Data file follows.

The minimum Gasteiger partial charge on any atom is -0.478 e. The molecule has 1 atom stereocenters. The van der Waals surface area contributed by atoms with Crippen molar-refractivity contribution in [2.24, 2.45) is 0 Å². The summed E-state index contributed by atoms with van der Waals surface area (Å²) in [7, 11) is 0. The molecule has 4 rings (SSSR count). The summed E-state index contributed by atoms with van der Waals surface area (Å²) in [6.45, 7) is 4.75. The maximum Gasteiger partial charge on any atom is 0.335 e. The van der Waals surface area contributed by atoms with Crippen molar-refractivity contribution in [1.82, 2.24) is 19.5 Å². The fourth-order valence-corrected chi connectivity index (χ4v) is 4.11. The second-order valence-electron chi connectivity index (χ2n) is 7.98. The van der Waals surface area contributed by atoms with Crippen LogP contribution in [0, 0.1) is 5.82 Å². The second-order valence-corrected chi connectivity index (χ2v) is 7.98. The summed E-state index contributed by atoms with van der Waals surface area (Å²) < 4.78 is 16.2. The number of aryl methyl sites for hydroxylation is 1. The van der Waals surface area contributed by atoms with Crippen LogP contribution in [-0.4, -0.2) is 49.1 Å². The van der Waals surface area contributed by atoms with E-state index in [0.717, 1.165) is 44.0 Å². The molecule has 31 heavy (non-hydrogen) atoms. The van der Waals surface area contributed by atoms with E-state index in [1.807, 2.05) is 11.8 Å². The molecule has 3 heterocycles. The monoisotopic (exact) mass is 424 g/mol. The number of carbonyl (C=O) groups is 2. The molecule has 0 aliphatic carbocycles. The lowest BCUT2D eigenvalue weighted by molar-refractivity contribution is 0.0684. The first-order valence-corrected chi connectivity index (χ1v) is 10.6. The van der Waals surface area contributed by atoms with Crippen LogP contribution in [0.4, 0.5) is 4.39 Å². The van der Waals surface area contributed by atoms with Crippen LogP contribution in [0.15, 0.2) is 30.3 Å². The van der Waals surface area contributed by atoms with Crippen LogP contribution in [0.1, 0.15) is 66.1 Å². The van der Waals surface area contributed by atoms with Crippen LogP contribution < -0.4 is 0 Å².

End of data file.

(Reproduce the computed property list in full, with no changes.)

The minimum Gasteiger partial charge on any atom is -0.478 e. The molecule has 1 atom stereocenters. The van der Waals surface area contributed by atoms with Crippen molar-refractivity contribution in [2.24, 2.45) is 0 Å². The summed E-state index contributed by atoms with van der Waals surface area (Å²) in [7, 11) is 0. The molecule has 4 rings (SSSR count). The summed E-state index contributed by atoms with van der Waals surface area (Å²) in [6.45, 7) is 4.75. The maximum Gasteiger partial charge on any atom is 0.335 e. The van der Waals surface area contributed by atoms with Crippen molar-refractivity contribution in [1.82, 2.24) is 19.5 Å². The fourth-order valence-corrected chi connectivity index (χ4v) is 4.11. The second-order valence-electron chi connectivity index (χ2n) is 7.98. The van der Waals surface area contributed by atoms with Crippen LogP contribution in [0, 0.1) is 5.82 Å². The second-order valence-corrected chi connectivity index (χ2v) is 7.98. The summed E-state index contributed by atoms with van der Waals surface area (Å²) < 4.78 is 16.2. The number of aryl methyl sites for hydroxylation is 1. The van der Waals surface area contributed by atoms with Crippen LogP contribution in [-0.4, -0.2) is 49.1 Å². The van der Waals surface area contributed by atoms with E-state index in [0.717, 1.165) is 44.0 Å². The molecule has 31 heavy (non-hydrogen) atoms. The van der Waals surface area contributed by atoms with E-state index in [1.807, 2.05) is 11.8 Å². The molecule has 3 heterocycles. The monoisotopic (exact) mass is 424 g/mol. The number of carbonyl (C=O) groups is 2. The molecule has 0 aliphatic carbocycles. The lowest BCUT2D eigenvalue weighted by molar-refractivity contribution is 0.0684. The first-order valence-corrected chi connectivity index (χ1v) is 10.6. The van der Waals surface area contributed by atoms with Crippen LogP contribution in [0.4, 0.5) is 4.39 Å². The van der Waals surface area contributed by atoms with Crippen LogP contribution in [0.15, 0.2) is 30.3 Å². The van der Waals surface area contributed by atoms with Crippen LogP contribution in [0.1, 0.15) is 66.1 Å². The van der Waals surface area contributed by atoms with Crippen LogP contribution < -0.4 is 0 Å².